The security package implements a way to do platform-independent code that breaks out of the Java sandbox to perform filesystem access, network access, or Java properties database access.


Interface Summary
AllPermissionsBadge AllPermissionsBadge
FileAccessBadge FileAccessBadge
NetworkCommBadge NetworkCommBadge
PropertiesBadge PropertiesBadge

Class Summary
MicrosoftSecurityStrategy MicrosoftSecurityStrategy
NetscapeSecurityStrategy NetscapeSecurityStrategy
PrivilegeTestApplet PrivilegeTestApplet
SecurityStrategy SecurityStrategy
SunSecurityStrategy SunSecurityStrategy

Package Description

The security package implements a way to do platform-independent code that breaks out of the Java sandbox to perform filesystem access, network access, or Java properties database access.

This is closely modeled on Greg Frascadore's system outlined in the May, 1999 issue of Java Pro magazine. An abstract superclass, SecurityStrategy, has subclasses for the major security models: Netscape, Microsoft, and Sun. At runtime the correct strategy is instantiated and returned. Note that this system, as implemented, is intended to more bypass security than to properly limit access. For example, classes and interfaces in the security package are declared public, wich means that any class outside this package can use these classes to bypass the sandbox.

If there were no security in Java, you'd be able to do something like this:

  myObject.methodThatAccessesFiles(arg1, arg2, arg3, arg4);

The security models will prohibit this if running in a web browser, however. There are of course ways around this, but the problem is that there are at least three ways around the problem, only one of which works on a given platform. So I've included security models for the three major platforms that encapsulate the security models and methods that must be called for each platform. Unfortuantely, I can't make this entirely transparent in the code. What you have to do, when invoking a method that requires access outside the sandbox, is to first call the security manager. The security manager in turn calls the object with the method, after turning on all the neccessary access rights. In practice, it looks something like this:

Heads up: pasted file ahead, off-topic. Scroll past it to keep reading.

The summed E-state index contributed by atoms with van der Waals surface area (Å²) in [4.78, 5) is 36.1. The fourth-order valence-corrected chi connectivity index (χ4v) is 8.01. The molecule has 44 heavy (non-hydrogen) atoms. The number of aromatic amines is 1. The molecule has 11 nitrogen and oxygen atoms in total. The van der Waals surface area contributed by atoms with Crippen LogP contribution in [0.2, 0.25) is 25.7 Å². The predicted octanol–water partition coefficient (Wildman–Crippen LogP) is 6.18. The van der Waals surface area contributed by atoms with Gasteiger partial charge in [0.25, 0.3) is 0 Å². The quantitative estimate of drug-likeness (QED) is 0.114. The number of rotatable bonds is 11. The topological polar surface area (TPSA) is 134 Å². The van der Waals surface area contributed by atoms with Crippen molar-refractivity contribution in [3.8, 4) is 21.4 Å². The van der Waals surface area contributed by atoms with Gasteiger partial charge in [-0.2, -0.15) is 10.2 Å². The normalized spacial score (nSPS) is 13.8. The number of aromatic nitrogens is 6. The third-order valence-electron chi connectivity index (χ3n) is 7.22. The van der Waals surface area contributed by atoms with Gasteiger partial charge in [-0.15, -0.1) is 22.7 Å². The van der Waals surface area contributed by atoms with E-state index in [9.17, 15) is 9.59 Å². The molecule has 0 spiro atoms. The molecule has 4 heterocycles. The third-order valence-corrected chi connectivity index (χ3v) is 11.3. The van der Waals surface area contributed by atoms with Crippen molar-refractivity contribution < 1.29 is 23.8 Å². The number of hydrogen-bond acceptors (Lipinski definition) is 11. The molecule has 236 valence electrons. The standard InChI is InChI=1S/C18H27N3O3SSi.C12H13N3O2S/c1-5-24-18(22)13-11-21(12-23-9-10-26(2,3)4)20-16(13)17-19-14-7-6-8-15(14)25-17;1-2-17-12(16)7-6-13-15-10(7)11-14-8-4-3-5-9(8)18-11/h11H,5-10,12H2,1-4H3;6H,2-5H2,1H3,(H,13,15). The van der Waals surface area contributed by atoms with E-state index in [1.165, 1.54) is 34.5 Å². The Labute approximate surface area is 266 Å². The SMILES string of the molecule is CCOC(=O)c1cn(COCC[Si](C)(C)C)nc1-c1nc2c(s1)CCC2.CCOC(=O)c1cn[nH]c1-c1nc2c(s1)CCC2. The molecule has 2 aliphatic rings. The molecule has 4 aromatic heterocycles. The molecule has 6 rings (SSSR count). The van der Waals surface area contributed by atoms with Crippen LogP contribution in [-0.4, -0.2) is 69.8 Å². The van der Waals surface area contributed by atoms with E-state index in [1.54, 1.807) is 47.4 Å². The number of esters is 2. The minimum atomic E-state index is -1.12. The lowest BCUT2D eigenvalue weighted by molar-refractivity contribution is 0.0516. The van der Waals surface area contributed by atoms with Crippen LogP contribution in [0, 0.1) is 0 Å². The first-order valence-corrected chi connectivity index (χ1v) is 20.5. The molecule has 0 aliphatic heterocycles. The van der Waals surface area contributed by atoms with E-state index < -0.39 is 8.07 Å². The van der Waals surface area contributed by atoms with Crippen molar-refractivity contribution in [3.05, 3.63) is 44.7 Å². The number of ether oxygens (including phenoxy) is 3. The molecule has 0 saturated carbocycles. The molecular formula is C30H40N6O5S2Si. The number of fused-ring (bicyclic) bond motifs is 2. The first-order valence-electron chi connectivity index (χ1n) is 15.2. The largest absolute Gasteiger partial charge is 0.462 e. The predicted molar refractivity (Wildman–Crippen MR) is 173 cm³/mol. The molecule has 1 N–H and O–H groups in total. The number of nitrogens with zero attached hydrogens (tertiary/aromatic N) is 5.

Object argArray[] = {arg1, arg2, arg3, arg4};

    securityManager.invoke(myObject, "methodThatAccessesFiles", argArray);

The object that wants access outside the sandbox is passed in, along with the name of the method in which access is required, and an array of all the arguments. The securityManager instance does all the right security calls for the platform it's running on, then does a java reflection lookup of the method in the class, and dynamically invokes the method with the argument list.

There are two gotchas here. The first is that you lose compile-time checking for the existence of the method. If the object does not implement "methodThatAccessesFiles" you won't find out about it until runtime. Oh well; strong typing is for weak minds. The second problem is that all the arguments to the method must be first-class objects. You can't pass in Java primitive types such as int, double, or boolean.

A class that wants access outside the sandbox must implement a marker badge--an interface that has no methods. Right now three kinds of access outside the sandbox are allowed: filesystem access, network access, and access to the Java properties database. You'd declare a class that needed access to the network like this:

class IWantNetworks implements NetworkCommBadge

The interface "NetworkCommBadge" implements no methods; it is just a marker interface, and its precense or absence is all we're worred about. A class passed in that did not implement the NetworkCommBadge would result in a compile-time error.

A simple example of the securty package's use is shown in the TestApplet program in the org/web3d/vrtp/security directory.

Compiling this code can be slightly tricky. To compile all the classes in the directory, see compiling.html.

If you don't want some platform's security model, just delete it.

A somewhat longer version of this discussion appears in security.html.